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The Therapy Sessions
Tuesday, September 27, 2005

Why apathetic non-voters don't matter

(Inspired by Ken Grundland.*)

Opinion surveys consistently say that the majority of Americans cannot name their congressional representative and senators. Large numbers of Americans don't vote, and they don't care.

Who leads the country? These people couldn't care less.

Yes, this is apathy.

But how exactly does it serve the country to have them voting?

That is an important question.

Usually, the people complaining about voter apathy tend to be liberal. (I'm a moderate myself, but this is something I have observed. )

Is this because they feel these uninformed dummies will vote Democrat? That their votes will be easily bought by some federal money here and there?

What does that say?

I would argue that these people have tuned out because things aren't bad enough for them to care.

That may sound harsh, but after every election, the police still work and jobs and roads are still there, so these potential voters don't really expend the effort to care and read a newspaper.

I agree its pathetic; but hey, that's freedom.

You have a right to a vote in the same way you have a right to a gun...

But just because you have a right to a gun doesn't mean every person needs to have one.

In reality, the fact that most people don't have guns says something good about our society: most people trust the police and their neighbors to maintain security.

When I moved to my house, I recused myself from voting for local school board officials because I didn't know anything about them. The Democrats could have been socialists; the Republicans could have been Nazi's.

I didn't know, so I did not pull the lever.

I wish others would do the same. If you don't understand the issues, don't vote!

The guy that wants to vote for Bush because he is also a Texas Rangers fan: stay away!

The woman who wants to vote for Gore because of the way he romantically kissed Tipper: stay home on election day!

The American political scene will be better with their absence.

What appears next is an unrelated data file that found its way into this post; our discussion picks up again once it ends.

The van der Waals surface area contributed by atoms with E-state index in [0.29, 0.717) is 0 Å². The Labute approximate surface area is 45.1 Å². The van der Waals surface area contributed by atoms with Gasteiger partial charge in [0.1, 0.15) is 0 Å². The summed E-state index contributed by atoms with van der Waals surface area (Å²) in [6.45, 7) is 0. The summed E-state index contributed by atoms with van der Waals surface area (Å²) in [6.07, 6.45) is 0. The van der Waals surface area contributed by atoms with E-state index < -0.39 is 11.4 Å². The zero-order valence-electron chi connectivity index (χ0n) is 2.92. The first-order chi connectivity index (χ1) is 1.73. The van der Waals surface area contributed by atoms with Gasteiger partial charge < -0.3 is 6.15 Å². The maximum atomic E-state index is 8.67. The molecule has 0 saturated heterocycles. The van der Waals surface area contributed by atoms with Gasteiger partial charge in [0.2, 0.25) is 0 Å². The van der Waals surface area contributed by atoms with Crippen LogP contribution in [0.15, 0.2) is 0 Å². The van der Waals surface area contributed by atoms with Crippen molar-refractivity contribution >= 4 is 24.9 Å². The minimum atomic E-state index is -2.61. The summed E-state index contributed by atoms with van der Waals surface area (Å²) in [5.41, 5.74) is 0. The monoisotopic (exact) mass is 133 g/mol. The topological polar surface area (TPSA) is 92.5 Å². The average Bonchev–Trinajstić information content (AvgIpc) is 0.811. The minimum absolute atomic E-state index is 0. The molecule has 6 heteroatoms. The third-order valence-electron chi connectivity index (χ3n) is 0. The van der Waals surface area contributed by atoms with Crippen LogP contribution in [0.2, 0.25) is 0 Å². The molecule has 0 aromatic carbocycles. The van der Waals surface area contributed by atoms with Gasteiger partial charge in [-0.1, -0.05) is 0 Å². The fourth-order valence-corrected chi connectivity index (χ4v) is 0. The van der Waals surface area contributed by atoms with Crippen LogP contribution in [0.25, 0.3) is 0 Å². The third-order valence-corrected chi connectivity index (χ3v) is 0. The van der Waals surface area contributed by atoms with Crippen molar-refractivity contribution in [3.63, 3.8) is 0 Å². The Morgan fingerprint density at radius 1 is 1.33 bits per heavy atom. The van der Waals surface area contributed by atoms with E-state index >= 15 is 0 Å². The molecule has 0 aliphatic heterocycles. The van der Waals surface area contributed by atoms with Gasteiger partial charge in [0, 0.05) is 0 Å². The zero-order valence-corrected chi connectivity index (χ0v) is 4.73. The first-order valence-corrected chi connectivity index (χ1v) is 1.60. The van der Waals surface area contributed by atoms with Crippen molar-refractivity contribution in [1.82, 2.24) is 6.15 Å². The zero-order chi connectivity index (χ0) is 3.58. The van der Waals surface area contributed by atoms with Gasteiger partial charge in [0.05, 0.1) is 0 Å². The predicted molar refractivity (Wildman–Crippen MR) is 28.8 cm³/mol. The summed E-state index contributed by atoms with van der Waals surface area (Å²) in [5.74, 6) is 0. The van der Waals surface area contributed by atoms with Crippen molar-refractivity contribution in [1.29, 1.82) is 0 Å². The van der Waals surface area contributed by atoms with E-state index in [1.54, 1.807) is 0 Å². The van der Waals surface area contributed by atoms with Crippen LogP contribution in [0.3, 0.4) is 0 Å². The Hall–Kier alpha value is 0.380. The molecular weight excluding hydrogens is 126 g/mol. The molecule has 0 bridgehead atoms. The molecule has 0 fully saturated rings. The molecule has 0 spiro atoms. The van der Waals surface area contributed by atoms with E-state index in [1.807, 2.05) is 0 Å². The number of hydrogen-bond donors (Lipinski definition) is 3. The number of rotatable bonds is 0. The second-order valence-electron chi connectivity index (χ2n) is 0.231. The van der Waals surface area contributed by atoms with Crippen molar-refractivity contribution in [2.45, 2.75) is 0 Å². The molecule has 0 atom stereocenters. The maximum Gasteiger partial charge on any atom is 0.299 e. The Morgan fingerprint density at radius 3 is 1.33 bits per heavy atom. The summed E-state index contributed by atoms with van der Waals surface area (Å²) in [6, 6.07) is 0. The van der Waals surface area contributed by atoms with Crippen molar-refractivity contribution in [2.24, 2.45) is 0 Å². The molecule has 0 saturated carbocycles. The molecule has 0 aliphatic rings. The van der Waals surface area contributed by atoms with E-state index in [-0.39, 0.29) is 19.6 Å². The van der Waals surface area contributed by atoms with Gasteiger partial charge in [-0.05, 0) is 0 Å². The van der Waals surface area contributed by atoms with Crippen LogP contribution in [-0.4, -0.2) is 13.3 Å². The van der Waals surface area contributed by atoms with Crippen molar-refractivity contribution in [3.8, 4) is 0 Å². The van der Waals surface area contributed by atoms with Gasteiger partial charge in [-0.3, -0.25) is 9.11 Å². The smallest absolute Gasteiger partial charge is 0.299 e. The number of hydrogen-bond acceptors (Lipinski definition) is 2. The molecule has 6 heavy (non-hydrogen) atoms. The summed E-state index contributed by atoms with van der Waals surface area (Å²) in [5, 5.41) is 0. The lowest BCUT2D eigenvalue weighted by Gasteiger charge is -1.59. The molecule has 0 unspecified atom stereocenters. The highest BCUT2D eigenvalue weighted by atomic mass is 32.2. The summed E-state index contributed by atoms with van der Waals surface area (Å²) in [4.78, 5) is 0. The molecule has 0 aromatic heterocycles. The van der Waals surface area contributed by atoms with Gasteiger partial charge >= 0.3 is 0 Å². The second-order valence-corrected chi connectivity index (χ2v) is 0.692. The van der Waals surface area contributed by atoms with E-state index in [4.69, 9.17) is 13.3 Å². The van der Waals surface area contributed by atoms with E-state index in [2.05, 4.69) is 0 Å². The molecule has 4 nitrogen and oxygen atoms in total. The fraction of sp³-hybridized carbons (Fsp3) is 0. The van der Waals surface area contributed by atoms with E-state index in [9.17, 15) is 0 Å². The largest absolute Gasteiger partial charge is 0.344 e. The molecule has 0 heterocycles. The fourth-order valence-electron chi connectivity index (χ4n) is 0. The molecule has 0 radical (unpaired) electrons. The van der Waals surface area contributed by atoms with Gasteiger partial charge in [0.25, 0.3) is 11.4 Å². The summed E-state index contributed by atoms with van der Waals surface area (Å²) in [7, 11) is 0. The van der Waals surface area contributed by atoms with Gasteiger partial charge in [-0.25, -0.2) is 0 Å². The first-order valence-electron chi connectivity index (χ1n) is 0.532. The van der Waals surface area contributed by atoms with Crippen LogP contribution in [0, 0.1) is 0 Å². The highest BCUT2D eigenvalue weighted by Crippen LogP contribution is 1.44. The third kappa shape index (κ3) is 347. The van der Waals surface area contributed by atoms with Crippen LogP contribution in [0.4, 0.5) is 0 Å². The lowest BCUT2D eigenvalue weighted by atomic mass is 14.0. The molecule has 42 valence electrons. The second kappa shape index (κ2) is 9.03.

But - that said - there is one kind of "voter apathy" that must be discouraged by people of all political persuasions.

We must see beyond our differences and support the end of gerrymandering - where the party in power gets to draw districts in a way that allow it to keep power.

It has happened in Texas (and the Republicans were legally right, but morally wrong).

And it has been reality for sometime California. In fact, in California, the state recently had elections to its statehouse, and not a single seat changed hands, because the party in power (the Democrats) had drawn districts in way that made sure it couldn't lose.

That is a recipe for "voter apathy."

Why vote if your vote is certain not to make a difference?

This is a bad kind of voter apathy - millions of people who care but don't vote, because it simply won't matter.

This is exactly the kind of "voter apathy" that every citizen of a democracy should fear.

So what about it? Drawing districts in every state should be left to bipartisan committees.

How about that?

*I like Ken Grundland's site.

It's not that I agree with him; I don't.

But he does write essays that at least give me food for thought.

It's like he's my writing coach, saying "what do you think about...."

And hell, when I don't have anything else that inspires my muse, I'll bite.

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